Seal ex rel. Seal v. Carlsbad Independent School District, 116 N.M. 101, 860 P.2d 743 (1993)

Sept. 7, 1993 · Supreme Court of New Mexico · No. 20589
116 N.M. 101, 860 P.2d 743

860 P.2d 743

Judy SEAL, as Personal Representative of her deceased son, Kevin Seal, Plaintiff-Appellant, v. CARLSBAD INDEPENDENT SCHOOL DISTRICT; Roger Harrell, Superintendent of Carlsbad Independent School District; Paul Ricker, Manager of the Carlsbad Natatorium and Employee of the Carlsbad Public Schools; and Therese Rodriguez, Employee of the Carlsbad Public Schools at the Carlsbad Natatorium, Individually and in their Official Capacities, Defendants-Appellees.

No. 20589.

Supreme Court of New Mexico.

Sept. 7, 1993.

Rehearing Denied Sept. 30, 1993.

*102Hanratty Law Firm, Kevin J. Hanratty, Artesia, Fisk & Vandiver, John Fisk, Artesia, Roth, VanAmberg, Gross, Rogers & Ortiz, John B. Roesler, Santa Fe, for plaintiff-appellant.

Beall & Biehler, P.A., Larry D. Beall, William E. Singdahlsen, Albuquerque, for defendants-appellees.


RANSOM, Chief Justice.

This is a wrongful death action brought by Judy Seal as personal representative of the estate of her deceased son, Kevin. Seal appeals from a summary judgment holding that the operation of a swimming pool is an inherently dangerous activity giving rise to strict liability, from which a school district and its employees enjoy statutory sovereign immunity under Section 41-4-4(A) of the Tort Claims Act, NMSA 1978, §§ 41-4-1 to -27 (Repl.Pamp.1989). See also Saiz v. Belen Sch. Dist., 113 N.M. 387, 391, 827 P.2d 102, 106 (1992) (school districts immune under Tort Claims Act from strict liability for inherently dangerous activity). Holding that operation of a swimming pool is not an inherently dangerous activity and that neither of the alternative holdings of the trial court is dispositive, we reverse.

Facts. Kevin Seal was a physically and mentally disabled eighteen-year-old member of a Boy Scout troop for the handicapped. He could not swim and had a history of multiple seizure disorder. In 1988, Kevin went swimming with his troop as part of an aquatic camp that was planned, provided, and supervised by the Boy Scouts of America. The camp was held at the Carlsbad Natatorium, which is owned and operated by the Carlsbad Independent School District. While participating in the program, Kevin drowned, unnoticed by the Scout staff.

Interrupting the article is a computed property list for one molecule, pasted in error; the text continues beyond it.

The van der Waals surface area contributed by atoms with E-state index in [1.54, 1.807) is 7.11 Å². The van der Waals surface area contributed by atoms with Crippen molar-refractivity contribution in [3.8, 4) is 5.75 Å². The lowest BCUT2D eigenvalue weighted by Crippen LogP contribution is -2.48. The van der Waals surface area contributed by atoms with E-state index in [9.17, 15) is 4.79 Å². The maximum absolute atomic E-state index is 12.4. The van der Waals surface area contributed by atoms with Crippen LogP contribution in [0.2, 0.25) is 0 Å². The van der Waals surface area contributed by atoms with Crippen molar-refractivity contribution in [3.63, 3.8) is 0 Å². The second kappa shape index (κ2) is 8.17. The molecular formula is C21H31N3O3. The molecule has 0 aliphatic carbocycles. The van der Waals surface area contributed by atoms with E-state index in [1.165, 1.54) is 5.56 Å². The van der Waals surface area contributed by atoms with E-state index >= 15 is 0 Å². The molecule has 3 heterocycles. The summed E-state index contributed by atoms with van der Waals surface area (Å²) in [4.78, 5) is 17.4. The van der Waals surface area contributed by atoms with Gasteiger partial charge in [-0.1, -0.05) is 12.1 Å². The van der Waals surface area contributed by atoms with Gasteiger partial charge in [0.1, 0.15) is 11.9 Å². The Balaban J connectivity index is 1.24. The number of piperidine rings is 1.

Proceedings below. The trial court granted immunity from liability to the school district and its employees on two theories. The first was that the operation of a swimming area is an inherently dangerous activity under the definition in Saiz and, therefore, any duty to provide adequate safety measures is nondelegable. This results in a strict liability claim for which there is no waiver of immunity under the Tort Claims Act. Alternatively, the court ruled that if operation of a natatorium is not an inherently dangerous activity and the duty is delegable, either the duty was delegated to and accepted by the Boy Scouts as an independent contractor or the *103Scouts were an agent of the school district and no claim against the school district would have survived an earlier settlement that Seal made with the Scouts. In arriving at the independent contractor alternative, the trial court found as undisputed the facts that an agreement was reached between the school district and the Scouts that the school district would not have the responsibility of furnishing lifeguards and that the responsibility would be assumed solely by the Scouts. The trial court determined that even if Martin Fleming, a seventeen-year-old Scout who entered into the agreement on behalf of the Scouts, did not have actual authority to contract for the organization, either he had apparent authority or the transaction was ratified by Sheldon Johnson (the district executive for the Boy Scouts) on the first day of the aquatic camp. The court also found undisputed that the Scouts took responsibility for furnishing the lifeguards and did furnish them.